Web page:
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SHSAT Test Prep

Among those (few) things that all New Yorkers can agree on, the excellence of the city’s Specialized High Schools surely occupies a special place of distinction. Publicly funded and administered, these nine high schools provide a world-class education that is the envy of many an independent school.

What Is On The SHSAT?

The SHSAT, administered by the New York City Department of Education, is the admissions test for all but one of the city’s Specialized High Schools (LaGuardia Arts High School requires a portfolio or audition). Students in all 5 boroughs are eligible to take the test.

The SHSAT is a multiple-choice test comprised of two sections, Verbal and Math, and it contains two and a half hours of material.

The scoring of the SHSAT test is a bit complicated. That’s because by itself, the score tells you little to nothing; it all depends on how many other students are taking the test and how well you do in comparison to them.

It goes like this: on the day of the test, students will be asked to choose which of the eight schools they will be applying to, and to rank them in order of preference. On the test students receive one point for every correct answer and zero points for incorrect or blank answers. These points are then added up to form a raw score. There are 100 possible points on the exam, and thus the highest possible raw score would be 100. The raw score is then converted into a scaled score, using a formula that the Department of Education will not release to the public. The scaled score will be somewhere between 200-800.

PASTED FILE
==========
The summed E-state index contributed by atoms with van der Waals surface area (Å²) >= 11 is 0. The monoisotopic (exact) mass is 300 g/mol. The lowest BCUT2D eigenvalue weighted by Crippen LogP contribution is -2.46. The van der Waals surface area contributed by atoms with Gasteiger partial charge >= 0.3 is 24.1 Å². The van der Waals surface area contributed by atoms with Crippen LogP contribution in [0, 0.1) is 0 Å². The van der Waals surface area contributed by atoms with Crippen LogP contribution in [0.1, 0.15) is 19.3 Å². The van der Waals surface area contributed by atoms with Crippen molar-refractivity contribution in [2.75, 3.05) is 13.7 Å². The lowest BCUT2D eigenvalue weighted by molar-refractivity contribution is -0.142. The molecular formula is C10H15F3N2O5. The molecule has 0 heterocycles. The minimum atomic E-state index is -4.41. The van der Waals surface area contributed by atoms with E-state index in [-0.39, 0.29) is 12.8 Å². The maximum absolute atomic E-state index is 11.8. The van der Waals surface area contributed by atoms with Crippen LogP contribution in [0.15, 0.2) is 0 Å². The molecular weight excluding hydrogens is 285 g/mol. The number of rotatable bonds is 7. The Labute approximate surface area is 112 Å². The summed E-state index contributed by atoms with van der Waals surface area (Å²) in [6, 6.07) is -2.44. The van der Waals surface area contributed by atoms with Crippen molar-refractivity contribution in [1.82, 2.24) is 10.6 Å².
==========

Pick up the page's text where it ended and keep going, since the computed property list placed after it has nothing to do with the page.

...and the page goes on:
Schools will then establish “cut-off scores.” The cut-off score is the lowest possible score that a student can get and still be accepted into a certain school. Schools determine their cut-off scores every year based on the number of students interested in admission and the number of spots available. For example: if Bronx Science is looking to accept 500 students this year, then the top 500 scorers who listed Bronx Science as their number one choice will be accepted. If the 500th student received a score, say, of 540, then 540 will be the cut-off score for Bronx Science, and anyone below that will not be admitted.

To give you some context, in recent years, the cut-off score for Stuyvesant has hovered around 560; Bronx Science has been near 520; and Brooklyn Technical, 480.

SHSAT Content:


  • Length: 75 min.
  • Item Types: Verbal reasoning and reading comprehension

This section contains 5 reading passages, with questions asking students to analyze and interpret material. There will be 10 logical reasoning questions, and 5 scrambled paragraphs. The scrambled paragraph questions, which are each worth 2 points, ask students to reorder sentences to form a coherent paragraph.


  • Length: 75 min.
  • Item Types: Math problems

This section includes arithmetic, pre-algebra, algebra, basic coordinate graphing, and logic problems. On the 9th grade test, there will also be geometry and basic trigonometry.

CATES offers private and group tutoring for SHSAT test prep in NYC

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